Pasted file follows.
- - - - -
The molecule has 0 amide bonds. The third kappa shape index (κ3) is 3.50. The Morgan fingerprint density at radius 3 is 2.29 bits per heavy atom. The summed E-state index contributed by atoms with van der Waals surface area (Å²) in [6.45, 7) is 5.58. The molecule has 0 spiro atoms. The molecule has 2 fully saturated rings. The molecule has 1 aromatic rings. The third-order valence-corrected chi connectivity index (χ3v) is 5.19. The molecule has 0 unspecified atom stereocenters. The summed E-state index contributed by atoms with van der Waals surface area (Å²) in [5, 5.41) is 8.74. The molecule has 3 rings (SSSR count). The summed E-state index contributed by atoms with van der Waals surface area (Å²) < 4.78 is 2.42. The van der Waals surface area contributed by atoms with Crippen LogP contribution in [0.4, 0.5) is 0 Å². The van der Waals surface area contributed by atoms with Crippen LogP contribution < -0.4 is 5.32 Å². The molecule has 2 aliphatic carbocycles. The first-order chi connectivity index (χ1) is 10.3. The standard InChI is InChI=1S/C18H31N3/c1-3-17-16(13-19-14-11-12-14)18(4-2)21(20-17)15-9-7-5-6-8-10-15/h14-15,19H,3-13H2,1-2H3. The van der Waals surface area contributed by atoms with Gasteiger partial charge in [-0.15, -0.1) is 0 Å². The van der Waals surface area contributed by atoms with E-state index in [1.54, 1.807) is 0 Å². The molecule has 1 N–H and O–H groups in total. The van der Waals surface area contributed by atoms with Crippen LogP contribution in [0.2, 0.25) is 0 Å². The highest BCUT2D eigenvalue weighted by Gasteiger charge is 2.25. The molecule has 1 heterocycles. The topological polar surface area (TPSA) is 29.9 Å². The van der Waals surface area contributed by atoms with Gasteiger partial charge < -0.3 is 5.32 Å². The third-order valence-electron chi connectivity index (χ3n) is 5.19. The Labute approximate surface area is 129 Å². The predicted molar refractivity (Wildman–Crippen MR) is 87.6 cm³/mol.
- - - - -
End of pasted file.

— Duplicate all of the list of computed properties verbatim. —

The molecule has 0 amide bonds. The third kappa shape index (κ3) is 3.50. The Morgan fingerprint density at radius 3 is 2.29 bits per heavy atom. The summed E-state index contributed by atoms with van der Waals surface area (Å²) in [6.45, 7) is 5.58. The molecule has 0 spiro atoms. The molecule has 2 fully saturated rings. The molecule has 1 aromatic rings. The third-order valence-corrected chi connectivity index (χ3v) is 5.19. The molecule has 0 unspecified atom stereocenters. The summed E-state index contributed by atoms with van der Waals surface area (Å²) in [5, 5.41) is 8.74. The molecule has 3 rings (SSSR count). The summed E-state index contributed by atoms with van der Waals surface area (Å²) < 4.78 is 2.42. The van der Waals surface area contributed by atoms with Crippen LogP contribution in [0.4, 0.5) is 0 Å². The van der Waals surface area contributed by atoms with Crippen LogP contribution < -0.4 is 5.32 Å². The molecule has 2 aliphatic carbocycles. The first-order chi connectivity index (χ1) is 10.3. The standard InChI is InChI=1S/C18H31N3/c1-3-17-16(13-19-14-11-12-14)18(4-2)21(20-17)15-9-7-5-6-8-10-15/h14-15,19H,3-13H2,1-2H3. The van der Waals surface area contributed by atoms with Gasteiger partial charge in [-0.15, -0.1) is 0 Å². The van der Waals surface area contributed by atoms with E-state index in [1.54, 1.807) is 0 Å². The molecule has 1 N–H and O–H groups in total. The van der Waals surface area contributed by atoms with Crippen LogP contribution in [0.2, 0.25) is 0 Å². The highest BCUT2D eigenvalue weighted by Gasteiger charge is 2.25. The molecule has 1 heterocycles. The topological polar surface area (TPSA) is 29.9 Å². The van der Waals surface area contributed by atoms with Gasteiger partial charge < -0.3 is 5.32 Å². The third-order valence-electron chi connectivity index (χ3n) is 5.19. The Labute approximate surface area is 129 Å². The predicted molar refractivity (Wildman–Crippen MR) is 87.6 cm³/mol.